How a German wartime flying ace discovered he shot down his hero

From The Mail:

A German fighter ace has just learned that one of his 28 wartime ‘kills’ was his favourite author.

Messerschmidt pilot Horst Rippert, 88, said he would have held his fire if he had known the man flying the Lightning fighter was renowned French novelist Antoine de Saint-Exupery.

The fliers clashed in the skies over southern France in July 1944.

(via Kottke)

Absinthe Posters

The height of the absinthe boom in the late 19th century, coincided with the rise of the large lithographic advertising poster as a
powerful commercial and artistic medium Рpioneered by the work of Jules Ch̩ret. Some of the greatest poster artists of the
period – Cappiello, Privat-Livemont, Lefevre, Tamagno – created famous images to advertise the absinthe grand marques.
Fortunately, the greatest of them all, Toulouse Lautrec, never produced an absinthe-specific poster, thus thoughtfully sparing
future generations of absinthiana collectors the necessity of a potentially financially ruinous purchase….

Daily Dose of Ingersoll

RobertGIngersoll.jpg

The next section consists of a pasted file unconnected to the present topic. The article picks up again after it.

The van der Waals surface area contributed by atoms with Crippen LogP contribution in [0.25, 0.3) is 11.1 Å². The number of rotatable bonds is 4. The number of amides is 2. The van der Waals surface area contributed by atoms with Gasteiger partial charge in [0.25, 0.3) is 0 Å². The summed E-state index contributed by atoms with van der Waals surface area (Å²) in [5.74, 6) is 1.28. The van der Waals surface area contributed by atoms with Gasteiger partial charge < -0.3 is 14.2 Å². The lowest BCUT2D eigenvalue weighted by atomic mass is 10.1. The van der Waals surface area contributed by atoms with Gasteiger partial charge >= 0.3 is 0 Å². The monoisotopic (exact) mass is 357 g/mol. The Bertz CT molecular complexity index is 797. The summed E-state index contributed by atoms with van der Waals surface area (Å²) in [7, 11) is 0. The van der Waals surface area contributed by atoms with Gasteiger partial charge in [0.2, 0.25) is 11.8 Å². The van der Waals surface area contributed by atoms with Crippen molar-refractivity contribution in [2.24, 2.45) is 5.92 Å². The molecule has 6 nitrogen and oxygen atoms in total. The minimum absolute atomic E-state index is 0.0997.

How do they answer all this? They say that God “permits” it.
What would you say to me if I stood by and saw a ruffian beat out
the brains of a child, when I had full and perfect power to prevent
it? You would say truthfully that I was as bad as the murderer. Is
it possible for this God to prevent it? Then, if he does not he is
a fiend; he is no god. But they say he “permits” it. What for? So
that we may have freedom of choice. What for? So that God may find,
I suppose, who are good and who are bad. Did he not know that when
he made us? Did he not know exactly just what he was making? Why
should he make those whom he knew would be criminals? If I should
make a machine that would walk your streets and take the lives of
people you would hang me. And if God made a man whom he knew would
commit murder, then God is guilty of that murder. If God made a man
knowing that he would beat his wife, that he would starve his
children, that he would strew on either side of his path of life
the wrecks of ruined homes, then I say the being who knowingly
called that wretch into existence is directly responsible. And yet
we are to find the providence of God in the history of nations.
What little I have read shows me that when man has been helped, man
has done it; when the chains of slavery have been broken, they have
been broken by man; when something bad has been done in the
government of mankind, it is easy to trace it to man, and to fix
the responsibility upon human beings. You need not look to the sky;
you need throw neither praise nor blame upon gods; you can find the
efficient causes nearer home — right here.

Robert Green Ingersoll – “Orthodoxy”(1884)